Saturday, June 18, 2011

Masala Chai, because "Chai tea" means "Tea tea"

"Chai Tea" means "Tea" in Hindi, Persian, Urdu, and Bengali (or a variation of the word), followed by "Tea" in English. Besides for giving this ancient medicinal beverage from halfway around the world a ridiculous name, America has also turned it into a milkshake. Even worse is the "Chai tea latte" meaning "Tea tea milk", spoken in a number of South East Asian languages, English, and then Italian.

 The traditional "Masala Chai", or "Spiced Tea", is a mixture of milk, water, loose leaf tea, and spices simmered on the stove. Eager to use to heaps of dried spices I picked up in southern Tel Aviv on my recent trip to Israel, I set off to make Masala Chai the way a [vegan] chai wallah, or South East Asian tea vendor, might do it. It's a wonderfully spicy, sweet soothing drink that's as pleasurable to smell as it is to taste.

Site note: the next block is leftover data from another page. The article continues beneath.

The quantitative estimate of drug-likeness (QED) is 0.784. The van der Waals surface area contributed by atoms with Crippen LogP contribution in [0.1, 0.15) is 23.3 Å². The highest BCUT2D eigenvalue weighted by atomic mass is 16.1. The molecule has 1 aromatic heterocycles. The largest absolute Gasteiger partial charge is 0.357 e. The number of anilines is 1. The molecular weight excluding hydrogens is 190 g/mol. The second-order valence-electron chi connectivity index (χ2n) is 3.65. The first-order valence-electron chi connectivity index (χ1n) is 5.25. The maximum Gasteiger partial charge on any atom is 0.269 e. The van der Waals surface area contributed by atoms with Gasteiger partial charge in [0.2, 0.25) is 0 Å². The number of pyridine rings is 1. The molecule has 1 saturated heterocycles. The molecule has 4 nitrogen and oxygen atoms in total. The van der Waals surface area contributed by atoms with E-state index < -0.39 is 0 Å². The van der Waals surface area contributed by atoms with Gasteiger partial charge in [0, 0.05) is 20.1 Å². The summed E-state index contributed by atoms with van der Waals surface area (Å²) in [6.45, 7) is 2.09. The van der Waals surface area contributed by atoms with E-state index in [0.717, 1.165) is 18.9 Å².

Masala Chai
- 2 C almond milk
- 2 C water
- 1 level tbsp black tea
- 1 handful dried spices: cinnamon, ginger, green cardamon, cloves, and dried roses (optional)
- honey

Bring almond milk, water, tea and spices to a boil on the stove. Reduce heat and allow tea to simmer for 10-15 minutes, stirring occasionally. Pour mixture through a fine mesh sieve into two cups, then swirl in honey, to taste. Top with frothy almond milk for a Chai tea latte, or what we enlightened ones like to call a Tea tea milk. To maintain the theme of redundancy in different languages, bhog keejeeae, berma'id and enjoy!

1 comment:

  1. Great article, Rachel! I remember growing up in London my mother would often say "who wants a cup of cha?". Years later doing business in China I would be offered cha at least 10 times a day - either black, green, jasmine or chrysanthemum. I'll give your recipe a try! David